The following blog post was written by my wife Kathy. I thought about putting it under the category: Things You Should Know About The Author Of This Blog, with the subtitle: My Wife Is A Better Person Than I Am. Because she really is. Kathy is truly amazing. Most recently I’m reminded of this fact as I watch the way she takes care of her mother. That’s what this blog post is about.
Wherefore seeing we also are compassed about with so great a cloud of witnesses, let us lay aside every weight, and the sin which doth so easily beset us, and let us run with patience the race that is set before us,
Looking unto Jesus the author and finisher of our faith; who for the joy that was set before him endured the cross, despising the shame, and is set down at the right hand of the throne of God. Hebrews 12:1-2
According to the doctor yesterday mom is in the final stage of a horrific disease, Lewy Body Dementia. Robin Williams’s death brought this little known form of dementia into the limelight. Mom’s been on a roller coaster ride since 2013 but she’s been in a steep downward spiral recently, leaving her manic during parts of the afternoon and evening, pacing with anxiety that drives her to frantically rub her head. Her hallucinations and delusions are every day now. Most are benign, but some can cause a look of fear or terror on her face. When that happens one can’t help but to gather her in your arms and tell her “It’s okay, they’re not real”. Babies to be fed, bunnies to be gathered, bugs to be trapped, and the people she sees. Men, women, children, babies. The babies are countless now. Crying, hungry babies. Foolishly I found myself asking her, after the first couple of times she hallucinated, if she thought they could be angels or memories of loved ones. She whispered with a look of astonished horror, “No, angels would never dress in dirty pants and be whispering and pointing at me.”
Now mom, the real mom, makes her appearance less and less throughout the day, but when she does appear her words are powerful and cut my heart so deeply. “Hello Kathy Ann” takes my breath away. I sit and hold her hand as we look and smile at each other and may exchange anything from a few sentences of nothing to a paragraph of profound wishes.
I have been praying a lot about my mom’s race. How she’s doing. Honestly, it’s been tough. I struggle with the whys, or how comes, or not fair thoughts. I find this “race” so different from the last week of my father’s life (he died at 59 from bone cancer) where my grief was so overwhelming, a sharp constant crushing pain of grief that never let up. It was suffocating for that week and it brought me to my knees with sadness. I held his hand and hung on every word of final goodbyes as he finished his race set before him, and entered into heaven. His race was intense, painful, explosive, full out running with nothing left, all spent. And I found myself feeling the same way, all spent, as I was swept up in the emotion of it all, like a spectator of the Olympics 400 meters. It was different from my mom’s. Mom’s is like an ocean, waves of grief, then calm, then a wave crashes in again. But always slowly eroding my footing. I find myself once again on my knees but for a different purpose. This time for Jesus to come quickly, call the race, this marathon event. Let this end early and bring her home.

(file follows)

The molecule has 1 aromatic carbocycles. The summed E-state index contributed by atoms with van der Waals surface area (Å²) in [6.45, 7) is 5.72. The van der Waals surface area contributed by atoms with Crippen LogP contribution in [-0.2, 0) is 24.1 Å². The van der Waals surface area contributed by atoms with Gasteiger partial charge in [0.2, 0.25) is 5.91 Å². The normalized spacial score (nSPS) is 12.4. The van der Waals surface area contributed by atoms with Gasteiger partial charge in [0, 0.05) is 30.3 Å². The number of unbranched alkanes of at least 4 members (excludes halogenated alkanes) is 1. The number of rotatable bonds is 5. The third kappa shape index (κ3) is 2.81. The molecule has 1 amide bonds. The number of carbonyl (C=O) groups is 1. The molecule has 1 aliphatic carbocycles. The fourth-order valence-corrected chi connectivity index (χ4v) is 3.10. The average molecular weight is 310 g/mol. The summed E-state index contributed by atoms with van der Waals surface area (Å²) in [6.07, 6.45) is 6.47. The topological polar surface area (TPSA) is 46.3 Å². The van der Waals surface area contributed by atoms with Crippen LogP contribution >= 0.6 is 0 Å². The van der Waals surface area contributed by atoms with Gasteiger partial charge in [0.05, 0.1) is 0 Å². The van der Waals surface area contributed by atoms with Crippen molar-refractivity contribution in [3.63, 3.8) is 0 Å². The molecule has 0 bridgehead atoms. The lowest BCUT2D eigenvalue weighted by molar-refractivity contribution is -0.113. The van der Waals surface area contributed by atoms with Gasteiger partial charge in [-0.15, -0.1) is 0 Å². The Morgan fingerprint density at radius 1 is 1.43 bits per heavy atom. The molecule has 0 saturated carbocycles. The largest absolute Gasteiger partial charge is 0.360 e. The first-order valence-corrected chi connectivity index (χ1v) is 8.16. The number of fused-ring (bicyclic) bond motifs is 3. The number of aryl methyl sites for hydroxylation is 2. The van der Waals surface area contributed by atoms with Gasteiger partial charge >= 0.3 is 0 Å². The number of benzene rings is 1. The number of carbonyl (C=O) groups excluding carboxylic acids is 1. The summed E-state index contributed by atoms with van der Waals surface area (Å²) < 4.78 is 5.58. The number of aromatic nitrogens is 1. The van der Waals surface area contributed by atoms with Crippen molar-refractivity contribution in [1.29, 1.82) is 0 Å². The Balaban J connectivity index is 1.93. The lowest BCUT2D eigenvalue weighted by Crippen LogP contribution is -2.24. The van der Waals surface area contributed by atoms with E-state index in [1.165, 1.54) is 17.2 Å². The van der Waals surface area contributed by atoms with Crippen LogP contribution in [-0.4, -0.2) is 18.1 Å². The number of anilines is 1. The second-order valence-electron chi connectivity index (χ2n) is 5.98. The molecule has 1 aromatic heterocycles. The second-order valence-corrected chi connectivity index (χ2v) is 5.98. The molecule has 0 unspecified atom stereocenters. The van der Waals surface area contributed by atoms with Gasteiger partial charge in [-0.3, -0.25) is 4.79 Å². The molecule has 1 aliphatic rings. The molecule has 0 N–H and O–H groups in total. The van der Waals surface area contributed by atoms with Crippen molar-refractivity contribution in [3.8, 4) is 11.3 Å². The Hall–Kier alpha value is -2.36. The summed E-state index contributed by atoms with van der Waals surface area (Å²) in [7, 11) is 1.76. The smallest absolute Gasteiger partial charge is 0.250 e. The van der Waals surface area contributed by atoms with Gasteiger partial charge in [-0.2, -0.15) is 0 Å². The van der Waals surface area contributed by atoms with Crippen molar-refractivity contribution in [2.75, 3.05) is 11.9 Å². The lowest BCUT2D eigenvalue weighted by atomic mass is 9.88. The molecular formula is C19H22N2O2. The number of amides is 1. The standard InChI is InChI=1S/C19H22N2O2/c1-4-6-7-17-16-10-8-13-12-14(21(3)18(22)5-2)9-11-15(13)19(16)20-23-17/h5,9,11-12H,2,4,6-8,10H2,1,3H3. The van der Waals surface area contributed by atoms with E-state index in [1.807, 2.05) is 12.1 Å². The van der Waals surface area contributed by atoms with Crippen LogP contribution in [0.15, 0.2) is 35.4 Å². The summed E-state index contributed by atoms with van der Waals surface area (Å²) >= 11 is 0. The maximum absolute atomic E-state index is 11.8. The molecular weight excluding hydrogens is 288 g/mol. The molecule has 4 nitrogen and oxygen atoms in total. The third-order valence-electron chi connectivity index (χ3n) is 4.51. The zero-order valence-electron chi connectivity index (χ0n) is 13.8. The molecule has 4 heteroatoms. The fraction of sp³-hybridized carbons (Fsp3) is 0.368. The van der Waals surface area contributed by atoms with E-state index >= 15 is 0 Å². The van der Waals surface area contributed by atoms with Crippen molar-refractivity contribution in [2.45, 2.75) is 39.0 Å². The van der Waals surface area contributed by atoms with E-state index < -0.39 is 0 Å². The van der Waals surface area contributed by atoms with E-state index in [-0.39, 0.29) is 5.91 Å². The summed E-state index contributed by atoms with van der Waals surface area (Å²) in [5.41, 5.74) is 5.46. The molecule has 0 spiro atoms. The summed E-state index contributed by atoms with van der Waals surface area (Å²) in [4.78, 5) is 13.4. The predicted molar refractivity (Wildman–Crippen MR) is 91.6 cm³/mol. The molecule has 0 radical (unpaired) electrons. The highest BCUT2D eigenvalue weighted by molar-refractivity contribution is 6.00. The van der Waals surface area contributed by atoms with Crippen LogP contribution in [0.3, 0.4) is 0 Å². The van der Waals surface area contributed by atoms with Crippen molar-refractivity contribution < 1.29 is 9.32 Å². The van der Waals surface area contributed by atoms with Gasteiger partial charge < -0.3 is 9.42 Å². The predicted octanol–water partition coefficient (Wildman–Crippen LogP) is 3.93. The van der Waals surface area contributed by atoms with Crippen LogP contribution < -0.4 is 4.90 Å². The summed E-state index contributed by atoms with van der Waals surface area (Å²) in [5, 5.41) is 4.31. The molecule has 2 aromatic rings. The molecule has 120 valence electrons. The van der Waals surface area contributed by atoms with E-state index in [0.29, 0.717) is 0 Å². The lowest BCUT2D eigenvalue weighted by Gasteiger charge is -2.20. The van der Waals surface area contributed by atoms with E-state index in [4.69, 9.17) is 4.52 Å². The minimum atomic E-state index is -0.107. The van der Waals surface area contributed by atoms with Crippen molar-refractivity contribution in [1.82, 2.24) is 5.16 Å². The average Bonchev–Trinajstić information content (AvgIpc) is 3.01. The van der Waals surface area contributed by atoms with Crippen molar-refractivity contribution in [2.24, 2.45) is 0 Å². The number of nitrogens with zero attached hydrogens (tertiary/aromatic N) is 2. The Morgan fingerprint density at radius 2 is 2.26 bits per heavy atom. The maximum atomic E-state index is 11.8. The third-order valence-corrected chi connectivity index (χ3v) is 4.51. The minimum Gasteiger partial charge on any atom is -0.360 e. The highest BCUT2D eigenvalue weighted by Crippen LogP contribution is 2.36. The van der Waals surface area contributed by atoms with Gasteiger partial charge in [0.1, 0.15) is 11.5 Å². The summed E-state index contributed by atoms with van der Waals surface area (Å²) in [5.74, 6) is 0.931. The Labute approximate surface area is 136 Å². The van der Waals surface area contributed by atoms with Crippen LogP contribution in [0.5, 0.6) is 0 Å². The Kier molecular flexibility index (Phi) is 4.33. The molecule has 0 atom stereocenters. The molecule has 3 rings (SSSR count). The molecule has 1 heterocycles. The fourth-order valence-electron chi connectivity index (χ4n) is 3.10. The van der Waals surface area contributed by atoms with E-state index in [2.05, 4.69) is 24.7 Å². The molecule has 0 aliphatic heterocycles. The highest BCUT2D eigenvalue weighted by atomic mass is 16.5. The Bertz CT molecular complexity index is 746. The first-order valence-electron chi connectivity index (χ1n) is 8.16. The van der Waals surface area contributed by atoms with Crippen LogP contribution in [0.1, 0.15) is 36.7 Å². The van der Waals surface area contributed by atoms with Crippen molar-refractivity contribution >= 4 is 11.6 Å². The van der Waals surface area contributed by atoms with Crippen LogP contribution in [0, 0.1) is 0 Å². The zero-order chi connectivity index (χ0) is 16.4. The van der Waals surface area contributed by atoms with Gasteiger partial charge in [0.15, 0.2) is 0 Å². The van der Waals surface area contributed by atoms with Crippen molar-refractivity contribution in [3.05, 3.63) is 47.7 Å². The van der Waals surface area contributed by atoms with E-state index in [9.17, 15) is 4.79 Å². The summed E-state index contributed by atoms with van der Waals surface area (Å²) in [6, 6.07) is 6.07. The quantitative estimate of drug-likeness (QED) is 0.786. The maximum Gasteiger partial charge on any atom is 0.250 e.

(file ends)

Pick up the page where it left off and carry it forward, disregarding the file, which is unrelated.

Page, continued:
As I pray for mom today, I recognize the wisdom in my pastor’s words. A few years ago I asked him what the best thing was that I could do for mom. You see, I had promised dad I would make sure she was okay all those years ago, and I had in my mind what that should look like. However, Pastor Jon’s advice was for us to focus on heaven, to make sure mom made it to heaven, to focus on her salvation. I needed to do whatever the Lord directed me to do to achieve that.
“But what about her money?”
“But what about him not helping?”
It was always brought back to heaven. Of course taking care of mom is a good thing, but I was stunned by his main focus when I had such other pressing important issues–like family dynamics! How foolish I now feel as God reminded me not long ago that yes, dad had said he wanted to be sure mom would be okay, but I didn’t really focus on the rest of that conversation hours before he died.
“I want to be sure your mom is okay.”
“Don’t worry dad, she will be.”
“Kathy, I’m not afraid of dying…but I want my family to be there”.
THAT was what my dad wanted from me. THAT was what he asked me to do. He was saying the same thing as my pastor. He wanted to be sure, in his absence, that his wife and children would finish well and join him in heaven. God forgive me. It is all about Heaven. Not my sacrifice now for mom’s comfort, though that is good and of value. But more importantly to be sure I help mom finish her race into heaven, and even more important, my own race, … let us run with patience the race that is set before us, Whatever type of race God deems, I need to lay aside every weight, and the sin which doth so easily beset us.
We all are running a race. From time to time we are even running alongside one another to encourage, help, and cheer each other on to victory.
My prayer is for you to run your race well. That you and I always look forward unto Jesus. That we all enter into heaven with victory, looking unto Jesus the author and finisher of our faith; who for the joy that was set before him endured the cross, despising the shame, and is set down at the right hand of the throne of God.
[The image of Kathy’s mother Patricia holding her Bible was taken by Kathy Bennett]